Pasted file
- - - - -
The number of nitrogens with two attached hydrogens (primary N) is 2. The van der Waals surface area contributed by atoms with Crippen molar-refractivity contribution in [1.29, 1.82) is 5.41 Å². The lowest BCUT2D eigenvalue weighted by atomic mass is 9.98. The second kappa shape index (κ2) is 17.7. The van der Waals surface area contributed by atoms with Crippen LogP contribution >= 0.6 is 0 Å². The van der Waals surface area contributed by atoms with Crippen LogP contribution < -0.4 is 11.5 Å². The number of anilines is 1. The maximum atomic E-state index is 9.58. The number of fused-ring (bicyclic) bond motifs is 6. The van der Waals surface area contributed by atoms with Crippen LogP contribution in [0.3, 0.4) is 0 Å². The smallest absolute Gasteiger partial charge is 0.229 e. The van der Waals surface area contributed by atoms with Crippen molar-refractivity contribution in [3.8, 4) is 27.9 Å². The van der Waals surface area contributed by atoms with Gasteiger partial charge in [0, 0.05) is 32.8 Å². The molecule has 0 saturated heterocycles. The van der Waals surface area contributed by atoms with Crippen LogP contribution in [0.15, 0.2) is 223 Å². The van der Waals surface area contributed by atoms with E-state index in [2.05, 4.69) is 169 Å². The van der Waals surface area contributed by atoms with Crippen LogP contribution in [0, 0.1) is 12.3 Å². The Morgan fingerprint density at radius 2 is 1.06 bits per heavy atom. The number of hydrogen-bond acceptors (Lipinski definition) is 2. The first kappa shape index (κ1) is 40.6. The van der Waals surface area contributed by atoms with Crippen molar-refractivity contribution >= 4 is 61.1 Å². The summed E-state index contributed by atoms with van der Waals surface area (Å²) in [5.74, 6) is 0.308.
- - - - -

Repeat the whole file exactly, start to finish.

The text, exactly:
The number of nitrogens with two attached hydrogens (primary N) is 2. The van der Waals surface area contributed by atoms with Crippen molar-refractivity contribution in [1.29, 1.82) is 5.41 Å². The lowest BCUT2D eigenvalue weighted by atomic mass is 9.98. The second kappa shape index (κ2) is 17.7. The van der Waals surface area contributed by atoms with Crippen LogP contribution >= 0.6 is 0 Å². The van der Waals surface area contributed by atoms with Crippen LogP contribution < -0.4 is 11.5 Å². The number of anilines is 1. The maximum atomic E-state index is 9.58. The number of fused-ring (bicyclic) bond motifs is 6. The van der Waals surface area contributed by atoms with Crippen LogP contribution in [0.3, 0.4) is 0 Å². The smallest absolute Gasteiger partial charge is 0.229 e. The van der Waals surface area contributed by atoms with Crippen molar-refractivity contribution in [3.8, 4) is 27.9 Å². The van der Waals surface area contributed by atoms with Gasteiger partial charge in [0, 0.05) is 32.8 Å². The molecule has 0 saturated heterocycles. The van der Waals surface area contributed by atoms with Crippen LogP contribution in [0.15, 0.2) is 223 Å². The van der Waals surface area contributed by atoms with E-state index in [2.05, 4.69) is 169 Å². The van der Waals surface area contributed by atoms with Crippen LogP contribution in [0, 0.1) is 12.3 Å². The Morgan fingerprint density at radius 2 is 1.06 bits per heavy atom. The number of hydrogen-bond acceptors (Lipinski definition) is 2. The first kappa shape index (κ1) is 40.6. The van der Waals surface area contributed by atoms with Crippen molar-refractivity contribution >= 4 is 61.1 Å². The summed E-state index contributed by atoms with van der Waals surface area (Å²) in [5.74, 6) is 0.308.